"Newly-obtained document," tweeted Matthew Keys, "shows U.S. Army concerned about Syrian Electronic Army." The document is titled Syrian Electronic Army (SEA) Targets Qatar, and was written by the Complex Operational Environment and Threat Integration Directorate (CTID). It uses SEA's DNS attacks on Qatari government websites in October to discuss both the SEA's organization and methods.
"The SEA has, to date, focused on nuisance attacks, including placing pro-Assad propaganda on the Qatar websites or directing visitors to other sites." It is not, says the document, "a monolithic organization, but operates in a decentralized fashion, in a manner similar to insurgent cells."
But although the document describes the attacks as having a 'nuisance' value, it says, "it is not unrealistic to posit more damaging attacks in the future." Nevertheless, the US Army does not perceive the SEA to have major technological capabilities.
"Despite threats that it would be forced to resort to more damaging attacks if provoked by an attack by outside forces [on Syria] there is no evidence the SEA could actually carry out such an attack without help from Syrian allies such as Russia, China or Iran. It is unlikely," it adds, "that any of these countries would entrust any kind of more sophisticated tools or resources to the SEA."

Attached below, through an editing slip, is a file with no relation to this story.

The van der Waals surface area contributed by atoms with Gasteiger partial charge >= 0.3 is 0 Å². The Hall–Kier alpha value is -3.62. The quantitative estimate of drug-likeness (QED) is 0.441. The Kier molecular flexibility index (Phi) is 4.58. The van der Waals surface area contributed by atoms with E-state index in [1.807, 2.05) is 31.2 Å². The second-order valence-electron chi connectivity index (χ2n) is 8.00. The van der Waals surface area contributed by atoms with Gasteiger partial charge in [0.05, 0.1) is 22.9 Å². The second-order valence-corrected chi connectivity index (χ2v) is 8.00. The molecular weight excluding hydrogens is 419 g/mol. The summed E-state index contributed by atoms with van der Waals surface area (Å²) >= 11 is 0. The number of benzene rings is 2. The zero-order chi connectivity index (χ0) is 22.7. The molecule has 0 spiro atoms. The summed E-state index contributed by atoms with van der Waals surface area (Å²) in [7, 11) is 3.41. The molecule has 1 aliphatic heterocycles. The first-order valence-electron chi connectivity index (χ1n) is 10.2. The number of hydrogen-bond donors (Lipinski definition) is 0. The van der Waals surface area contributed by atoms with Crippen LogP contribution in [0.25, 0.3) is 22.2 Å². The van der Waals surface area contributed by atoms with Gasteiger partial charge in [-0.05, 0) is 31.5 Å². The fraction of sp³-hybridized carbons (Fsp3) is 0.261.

The 'nuisance value' is still damaging since it is likely that "the SEA has the capability to hack into systems that hold credit card and other sensitive information." This type of attack can have "devastating effects on consumer confidence," and "shifts in policies or coverage might cause the SEA to up the digital ante."
The document goes on to describe how the Qatar attacks (and others) were effected. "A hacker first uses blogs, social network sites, websites, etc. to find email addresses of people within an organization. Using that information, the hacker sends an email to the address with a downloadable file, acting as a Trojan horse, that contains an embedded remote access tool (RAT). Once the email recipient is enticed to open the attached file, the RAT is activated and able to send password and other sensitive information back to the hacker. With the acquired information, the hacker can enter the domain registry. Once in the domain registry, the hacker can change the names and modify websites."
At first SEA concentrated on hacking high profile social media accounts to deliver its propaganda messages. More recently it has started to use this DNS poisoning attack to redirect the real site's visitors to its own site. In both cases the legitimate owners have little difficulty in regaining control – often in hours but usually within days. What this new Army document demonstrates is that it considers SEA to be a potent, if so far somewhat limited, threat.